Student Review: TC3/RMP, CRM, 15-17 Aug: Arthur
Class Review TC3, RMP & CRM August 15-17, 2014
This review comes on the heels of 3 excellent reviews of the CRCD and Combat Patrol classes from 8/2/14 to 8/6/14. This review coming after those reviews seems appropriate, since for almost everyone reading this review of CRM, you will need it. Unfortunately, you don’t know it. As I drove home last night, reviewing the weekend it occurred to me, that most do not know how much they need this class until they have taken it. That is unfortunate.
Let me back up a few months. I originally scheduled myself for CRCD for this weekend. I have taken some square range courses, read a lot and look at YouTube videos like most and do a lot of PT. Then in the Spring the discussion of taking CRM before CRCD began. But if you had previously signed up you would be grandfathered in. However, it was clear from the posts that CRM was strongly suggested and as I read the early CRM AAR’s I decided to switch. Hindsight being what it is, this turned out to be a very good choice.
TC3, RMP & CRM for August 15th, 16th & 17th.
As noted above, I had signed up for CRCD and at the same time signed up for TC3 & RMP. When switching to CRM I decided and was encouraged to stick with TC3 & RMP.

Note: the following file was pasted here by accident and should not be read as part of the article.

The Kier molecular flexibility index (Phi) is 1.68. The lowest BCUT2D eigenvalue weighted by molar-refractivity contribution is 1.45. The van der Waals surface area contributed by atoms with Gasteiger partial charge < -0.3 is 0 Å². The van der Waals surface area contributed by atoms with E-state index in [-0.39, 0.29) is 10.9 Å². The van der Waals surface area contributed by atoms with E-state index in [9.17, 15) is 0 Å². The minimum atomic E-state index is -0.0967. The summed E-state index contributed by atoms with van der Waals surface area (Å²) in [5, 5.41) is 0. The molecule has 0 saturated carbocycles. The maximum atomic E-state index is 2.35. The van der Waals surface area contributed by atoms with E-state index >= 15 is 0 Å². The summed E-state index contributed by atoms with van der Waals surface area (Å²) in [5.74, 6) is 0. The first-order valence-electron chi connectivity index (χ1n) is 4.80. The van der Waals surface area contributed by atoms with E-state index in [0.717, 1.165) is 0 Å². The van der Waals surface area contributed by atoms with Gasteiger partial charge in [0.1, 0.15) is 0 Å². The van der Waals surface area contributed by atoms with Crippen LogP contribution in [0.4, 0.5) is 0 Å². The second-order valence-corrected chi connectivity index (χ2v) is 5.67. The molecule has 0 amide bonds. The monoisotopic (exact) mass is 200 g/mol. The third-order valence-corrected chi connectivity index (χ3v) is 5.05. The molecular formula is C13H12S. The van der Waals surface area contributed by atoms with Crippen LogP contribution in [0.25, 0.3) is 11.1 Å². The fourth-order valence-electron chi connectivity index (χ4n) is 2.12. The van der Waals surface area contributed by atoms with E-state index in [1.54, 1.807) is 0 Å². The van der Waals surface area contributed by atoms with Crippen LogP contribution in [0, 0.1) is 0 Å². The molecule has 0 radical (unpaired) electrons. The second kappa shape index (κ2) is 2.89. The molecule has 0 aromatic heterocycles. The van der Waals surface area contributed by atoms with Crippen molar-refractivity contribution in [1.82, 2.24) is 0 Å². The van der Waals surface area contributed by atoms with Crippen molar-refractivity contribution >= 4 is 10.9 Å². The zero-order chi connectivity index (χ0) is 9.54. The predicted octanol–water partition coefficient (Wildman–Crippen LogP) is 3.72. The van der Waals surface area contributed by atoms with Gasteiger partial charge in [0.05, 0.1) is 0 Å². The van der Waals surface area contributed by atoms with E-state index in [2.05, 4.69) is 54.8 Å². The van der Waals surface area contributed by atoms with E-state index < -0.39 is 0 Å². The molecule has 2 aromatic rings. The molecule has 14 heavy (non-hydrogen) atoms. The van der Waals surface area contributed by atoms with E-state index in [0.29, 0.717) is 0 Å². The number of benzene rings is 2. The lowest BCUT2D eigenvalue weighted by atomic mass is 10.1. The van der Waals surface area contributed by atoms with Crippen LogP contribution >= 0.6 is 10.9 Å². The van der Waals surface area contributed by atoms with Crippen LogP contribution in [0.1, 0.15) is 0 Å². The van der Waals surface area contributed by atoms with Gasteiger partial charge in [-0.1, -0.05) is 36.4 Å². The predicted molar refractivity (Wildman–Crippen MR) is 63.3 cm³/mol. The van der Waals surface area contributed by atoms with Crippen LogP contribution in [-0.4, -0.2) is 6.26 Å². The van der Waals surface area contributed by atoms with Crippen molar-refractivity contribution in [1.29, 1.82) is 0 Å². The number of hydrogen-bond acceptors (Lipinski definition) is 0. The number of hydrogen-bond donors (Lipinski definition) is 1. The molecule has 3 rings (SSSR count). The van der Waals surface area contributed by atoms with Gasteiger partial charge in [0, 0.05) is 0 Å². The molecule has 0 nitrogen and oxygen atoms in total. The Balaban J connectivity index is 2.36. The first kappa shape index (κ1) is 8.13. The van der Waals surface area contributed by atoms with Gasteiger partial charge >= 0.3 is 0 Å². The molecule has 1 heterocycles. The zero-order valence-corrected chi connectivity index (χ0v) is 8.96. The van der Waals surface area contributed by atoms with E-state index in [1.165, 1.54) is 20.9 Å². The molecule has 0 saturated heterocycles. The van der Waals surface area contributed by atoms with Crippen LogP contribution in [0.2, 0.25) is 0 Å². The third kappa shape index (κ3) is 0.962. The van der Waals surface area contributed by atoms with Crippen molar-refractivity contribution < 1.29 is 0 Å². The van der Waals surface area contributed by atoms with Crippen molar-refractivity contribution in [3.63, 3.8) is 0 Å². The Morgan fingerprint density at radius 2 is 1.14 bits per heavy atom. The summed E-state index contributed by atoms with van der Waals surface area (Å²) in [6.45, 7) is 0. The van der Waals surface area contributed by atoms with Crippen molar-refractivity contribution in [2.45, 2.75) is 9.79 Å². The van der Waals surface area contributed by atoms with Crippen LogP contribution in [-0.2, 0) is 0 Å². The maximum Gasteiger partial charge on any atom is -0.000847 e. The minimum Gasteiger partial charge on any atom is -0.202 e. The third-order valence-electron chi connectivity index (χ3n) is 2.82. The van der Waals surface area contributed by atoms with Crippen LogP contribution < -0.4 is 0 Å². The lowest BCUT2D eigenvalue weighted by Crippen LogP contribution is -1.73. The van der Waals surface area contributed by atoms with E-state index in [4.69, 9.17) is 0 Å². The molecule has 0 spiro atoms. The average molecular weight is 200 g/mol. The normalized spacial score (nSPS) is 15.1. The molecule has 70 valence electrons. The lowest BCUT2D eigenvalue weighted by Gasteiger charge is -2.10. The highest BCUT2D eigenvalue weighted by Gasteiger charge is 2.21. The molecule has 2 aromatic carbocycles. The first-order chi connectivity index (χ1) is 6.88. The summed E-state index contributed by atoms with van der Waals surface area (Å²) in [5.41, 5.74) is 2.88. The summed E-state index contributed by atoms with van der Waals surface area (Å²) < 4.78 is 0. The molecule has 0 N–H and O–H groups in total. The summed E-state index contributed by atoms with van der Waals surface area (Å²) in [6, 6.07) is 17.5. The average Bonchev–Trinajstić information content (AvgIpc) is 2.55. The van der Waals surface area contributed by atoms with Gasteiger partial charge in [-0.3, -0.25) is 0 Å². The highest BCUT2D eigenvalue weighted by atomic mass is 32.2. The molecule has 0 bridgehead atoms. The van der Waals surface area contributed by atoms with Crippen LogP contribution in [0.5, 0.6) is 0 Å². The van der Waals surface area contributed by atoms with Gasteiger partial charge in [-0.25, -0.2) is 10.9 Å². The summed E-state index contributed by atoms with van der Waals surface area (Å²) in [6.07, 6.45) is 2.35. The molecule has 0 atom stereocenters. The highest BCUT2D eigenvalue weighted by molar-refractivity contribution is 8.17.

Quickly on TC3, since format is changing to a full day class, all I will say is take it. Someone in your family, group, tribe needs to know this. You don’t need to be a medical wizard, you need to be willing to step up, keep your head in the game when it’s all going to hell, be able to act perhaps save your buddy, spouse, child, friend, etc. because, if this happens there most likely isn’t going to be a 911. You will be 911. Max does an excellent job of conveying the information, equipment needed and going to full day will be value added.
As I understand it RMP is being rolled into CRCD and will be day one of three, which is another good idea. Here’s my take. When I showed up Friday I was probably like most, nervous, apprehensive, don’t know anybody, etc. As it turned out RMP was the perfect “tune up” for, in my case, CRM. Got to meet the instructor (Aaron, discussion of instructor later), began doing some drills, meeting other students, albeit compressed into 4 hours. However, the time spent doing zeroing your rifle, speed & tactical reloads, and malfunction clearances was the perfect way to get you into the right mindset. As much as you may think these are boring, tedious, mind numbing they are crucial to running your rifle and from what I saw we all would not be wasting time practicing these drills. In my case I brought an M1A in scout configuration. It is much easier to clear than the AR (in my opinion). That said, I participated in the AR clearances because it seems that I could be faced with having to use a “battlefield” pick up and knowing how to get it back into the fight would obviously have great value.